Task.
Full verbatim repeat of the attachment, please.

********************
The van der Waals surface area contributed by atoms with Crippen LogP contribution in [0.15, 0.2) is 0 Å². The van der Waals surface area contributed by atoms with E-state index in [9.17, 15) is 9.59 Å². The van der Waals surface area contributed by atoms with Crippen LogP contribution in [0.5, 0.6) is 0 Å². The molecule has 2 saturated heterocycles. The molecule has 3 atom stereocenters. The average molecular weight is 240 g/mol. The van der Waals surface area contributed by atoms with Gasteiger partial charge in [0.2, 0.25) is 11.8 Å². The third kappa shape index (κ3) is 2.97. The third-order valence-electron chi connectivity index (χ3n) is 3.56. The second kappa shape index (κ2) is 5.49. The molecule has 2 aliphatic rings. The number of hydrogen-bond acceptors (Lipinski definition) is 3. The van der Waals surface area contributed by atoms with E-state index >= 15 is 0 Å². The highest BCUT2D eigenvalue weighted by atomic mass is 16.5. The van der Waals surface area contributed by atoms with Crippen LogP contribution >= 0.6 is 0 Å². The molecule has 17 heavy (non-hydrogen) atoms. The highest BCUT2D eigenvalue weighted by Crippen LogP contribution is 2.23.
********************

The van der Waals surface area contributed by atoms with Crippen LogP contribution in [0.15, 0.2) is 0 Å². The van der Waals surface area contributed by atoms with E-state index in [9.17, 15) is 9.59 Å². The van der Waals surface area contributed by atoms with Crippen LogP contribution in [0.5, 0.6) is 0 Å². The molecule has 2 saturated heterocycles. The molecule has 3 atom stereocenters. The average molecular weight is 240 g/mol. The van der Waals surface area contributed by atoms with Gasteiger partial charge in [0.2, 0.25) is 11.8 Å². The third kappa shape index (κ3) is 2.97. The third-order valence-electron chi connectivity index (χ3n) is 3.56. The second kappa shape index (κ2) is 5.49. The molecule has 2 aliphatic rings. The number of hydrogen-bond acceptors (Lipinski definition) is 3. The van der Waals surface area contributed by atoms with E-state index >= 15 is 0 Å². The highest BCUT2D eigenvalue weighted by atomic mass is 16.5. The van der Waals surface area contributed by atoms with Crippen LogP contribution >= 0.6 is 0 Å². The molecule has 17 heavy (non-hydrogen) atoms. The highest BCUT2D eigenvalue weighted by Crippen LogP contribution is 2.23.